The latest example of the former was highlighted over the weekend, when we discussed that a nationwide Chinese audit found some local governments inflated revenue levels and raised debt illegally, once again making a mockery of China’s credibility on the global stage. As Bloomberg reported ten cities, counties or districts in the Yunnan, Hunan and Jilin provinces, as well as the southwestern city of Chongqing, inflated fiscal revenues by 1.55 billion yuan, the National Audit Office said in a statement on its website dated Dec. 8.
An even more blatant example of the former was highlighted in October ahead of China’s Communist Party Congress, when the local securities watchdog literally “advised” some loss-making companies to avoid publishing quarterly results ahead of the Congress as authorities sought to ensure stock-market stability during the critical gathering of China’s political elite. As a result, at least 17 Shenzhen-listed companies announced delays to their earnings reports from Oct. 20 to Oct. 24, up from three during the same period last year.
This post was published at Zero Hedge on Wed, 12/27/2017.
On Wednesday, HuffPost writer Andy Ostroy attempted to virtue signal as a progressive liberal by attacking Republican Senator Tim Scott of South Carolina as a token black man and a ‘manipulated prop’ being used to sell the Republican’s newly passed tax bill.
‘What a shocker… there’s ONE black person there and sure enough they have him standing right next to the mic like a manipulated prop,’ Ostroy tweeted. ‘Way to go @SenatorTimScott.’
This post was published at The Daily Sheeple on DECEMBER 23, 2017.
Japan’s Softbank Group is coming to the rescue of yet another embattled Silicon Valley ‘unicorn’. The Wall Street Journal reported Saturday that Fortress Capital, the publicly traded private-equity firm that agreed to sell itself to the Japanese conglomerate earlier this year, has extended a $100 million loan to Theranos, which is still facing multiple lawsuits and investigations for misleading investors, business partners and clients about the efficacy of its core technology.
The loan, which will avert a bankruptcy filing for the former poster-child of tech-centric “disruption”, which was once one of Silicon Valley’s most valuable private companies with a valuation of $10 billion. Theranos famously marketed itself to investors by playing up its core innovation: A diagnostic machine that could supposedly run tests for hundreds of medical conditions with only a single drop of blood.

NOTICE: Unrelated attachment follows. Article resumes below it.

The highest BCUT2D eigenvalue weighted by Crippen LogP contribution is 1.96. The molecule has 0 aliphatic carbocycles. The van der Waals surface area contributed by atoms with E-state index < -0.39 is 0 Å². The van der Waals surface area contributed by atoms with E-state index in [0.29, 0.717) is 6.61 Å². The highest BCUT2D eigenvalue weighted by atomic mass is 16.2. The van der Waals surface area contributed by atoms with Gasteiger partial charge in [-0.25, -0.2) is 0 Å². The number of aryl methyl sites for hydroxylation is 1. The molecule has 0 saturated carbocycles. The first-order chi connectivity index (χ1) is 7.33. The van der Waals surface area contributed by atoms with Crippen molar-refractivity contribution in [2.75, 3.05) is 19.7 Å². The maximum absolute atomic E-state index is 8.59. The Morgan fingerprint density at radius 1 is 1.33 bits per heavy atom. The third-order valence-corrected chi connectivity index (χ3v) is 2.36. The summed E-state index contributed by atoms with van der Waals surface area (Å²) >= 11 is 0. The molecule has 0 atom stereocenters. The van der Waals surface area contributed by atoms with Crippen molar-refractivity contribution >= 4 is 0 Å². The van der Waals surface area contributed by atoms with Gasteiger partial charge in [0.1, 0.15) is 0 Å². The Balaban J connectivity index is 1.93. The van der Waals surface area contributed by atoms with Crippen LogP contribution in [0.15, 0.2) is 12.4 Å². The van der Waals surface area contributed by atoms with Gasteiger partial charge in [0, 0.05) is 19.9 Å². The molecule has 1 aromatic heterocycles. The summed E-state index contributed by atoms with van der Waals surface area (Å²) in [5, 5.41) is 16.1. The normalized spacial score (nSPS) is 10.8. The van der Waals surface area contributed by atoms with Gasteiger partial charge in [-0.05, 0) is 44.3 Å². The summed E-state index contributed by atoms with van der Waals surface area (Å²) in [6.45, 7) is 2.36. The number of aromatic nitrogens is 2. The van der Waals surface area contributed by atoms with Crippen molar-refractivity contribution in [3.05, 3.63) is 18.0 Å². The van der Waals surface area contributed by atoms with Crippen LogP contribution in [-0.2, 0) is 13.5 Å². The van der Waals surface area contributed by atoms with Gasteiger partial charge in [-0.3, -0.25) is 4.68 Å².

The company’s founder, Elizabeth Holmes, honed the perfect marketing pitch: A Stanford dropout, she claimed she was inspired to create the ‘nanotainer’ fingerstick that would become Theranos’s signature product by her irrational fear of needles.
This post was published at Zero Hedge on Dec 24, 2017.
‘Spend wisely and Invest lavishly should be life mantra for 2018’
American companies announcing large bonuses for its employees after the passage of Tax bill will result in higher consumption in the first quarter of next year. Higher retail consumption in the USA will result in higher employment and higher profitability. Global stock markets will remain firm and result in rosier projections for economic growth in the USA and China.
Negative news surrounding crypto currencies like hacking etc this week is state manipulated. States know that block chain technology is like the Linux of the world (which is free) and not windows (which is very expensive).
This post was published at GoldSeek on 21 December 2017.
Oh if true this is nastiness …..
So, Poole used Geekbench’s benchmarking testing to find out. He conducted single-core tests on iPhone 6s and iPhone 7 units running different versions of iOS. His findings suggest that Apple has made a tweak in iOS 10.2.1 to 11.2.0 that appears to throttle the iPhone’s performance when the smartphone’s “battery condition decreases past a certain point,” Poole said.
The change was likely made after iPhone 6s users reported that their smartphones would spontaneously shut down even when there was seemingly more than enough life left on their batteries. Apple acknowledged the shutdown problem and offered a battery replacement program. The company also released an update to address it.
I’ll tell you what’s going on here with the batteries.
As lithium batteries age they are unable to sink as much current as they used to be able to — either charging or discharging. At a certain point this becomes noticeable; you seem to have plenty of power, you turn on the GPS in the phone (which has a high drain) and whammo — the phone shuts down.
This post was published at Market-Ticker on 2017-12-21.
Here we go again…
On December 8, we lamented how every few days we return to the subject of systemic risk in China related to its big four highly-indebted conglomerates, HNA, Anbang, Evergrande and Dalian Wanda. We also noted how our chief source of concern had become HNA, after it issued a bond with less than one year to maturity with the extortionately high coupon of 9%. And S&P downgraded HNA’s credit rating from b+ to b, five levels below investment grade. The reason for our continuing focus on HNA is its $28bn of short-term debt which matures before the end of next June, much of it accumulated during a $40 billion binge of acquisition-driven growth which saw it become a major shareholder in Deutsche Bank, Hilton Worldwide and others.